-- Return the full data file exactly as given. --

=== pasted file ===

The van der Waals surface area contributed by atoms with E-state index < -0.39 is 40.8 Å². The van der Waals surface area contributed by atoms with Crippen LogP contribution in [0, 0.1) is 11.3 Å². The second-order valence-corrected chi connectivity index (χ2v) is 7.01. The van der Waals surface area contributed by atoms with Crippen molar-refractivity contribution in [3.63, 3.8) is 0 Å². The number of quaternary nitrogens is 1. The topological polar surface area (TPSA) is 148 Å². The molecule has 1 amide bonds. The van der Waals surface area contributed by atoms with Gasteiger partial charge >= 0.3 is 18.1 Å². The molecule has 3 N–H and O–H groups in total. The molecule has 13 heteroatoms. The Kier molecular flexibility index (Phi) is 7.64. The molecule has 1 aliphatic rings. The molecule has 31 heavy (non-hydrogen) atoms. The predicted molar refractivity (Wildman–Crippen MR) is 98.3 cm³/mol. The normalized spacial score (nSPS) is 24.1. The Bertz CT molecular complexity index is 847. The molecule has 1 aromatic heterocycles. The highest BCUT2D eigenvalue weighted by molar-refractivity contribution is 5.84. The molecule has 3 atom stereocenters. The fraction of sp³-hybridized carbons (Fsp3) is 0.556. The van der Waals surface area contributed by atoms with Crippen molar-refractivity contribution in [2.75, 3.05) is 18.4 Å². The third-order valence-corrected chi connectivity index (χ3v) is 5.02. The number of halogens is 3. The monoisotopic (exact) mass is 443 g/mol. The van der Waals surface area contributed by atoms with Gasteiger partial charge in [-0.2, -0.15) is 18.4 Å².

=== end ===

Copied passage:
The van der Waals surface area contributed by atoms with E-state index < -0.39 is 40.8 Å². The van der Waals surface area contributed by atoms with Crippen LogP contribution in [0, 0.1) is 11.3 Å². The second-order valence-corrected chi connectivity index (χ2v) is 7.01. The van der Waals surface area contributed by atoms with Crippen molar-refractivity contribution in [3.63, 3.8) is 0 Å². The number of quaternary nitrogens is 1. The topological polar surface area (TPSA) is 148 Å². The molecule has 1 amide bonds. The van der Waals surface area contributed by atoms with Gasteiger partial charge >= 0.3 is 18.1 Å². The molecule has 3 N–H and O–H groups in total. The molecule has 13 heteroatoms. The Kier molecular flexibility index (Phi) is 7.64. The molecule has 1 aliphatic rings. The molecule has 31 heavy (non-hydrogen) atoms. The predicted molar refractivity (Wildman–Crippen MR) is 98.3 cm³/mol. The normalized spacial score (nSPS) is 24.1. The Bertz CT molecular complexity index is 847. The molecule has 1 aromatic heterocycles. The highest BCUT2D eigenvalue weighted by molar-refractivity contribution is 5.84. The molecule has 3 atom stereocenters. The fraction of sp³-hybridized carbons (Fsp3) is 0.556. The van der Waals surface area contributed by atoms with Crippen molar-refractivity contribution in [2.75, 3.05) is 18.4 Å². The third-order valence-corrected chi connectivity index (χ3v) is 5.02. The number of halogens is 3. The monoisotopic (exact) mass is 443 g/mol. The van der Waals surface area contributed by atoms with Gasteiger partial charge in [-0.2, -0.15) is 18.4 Å².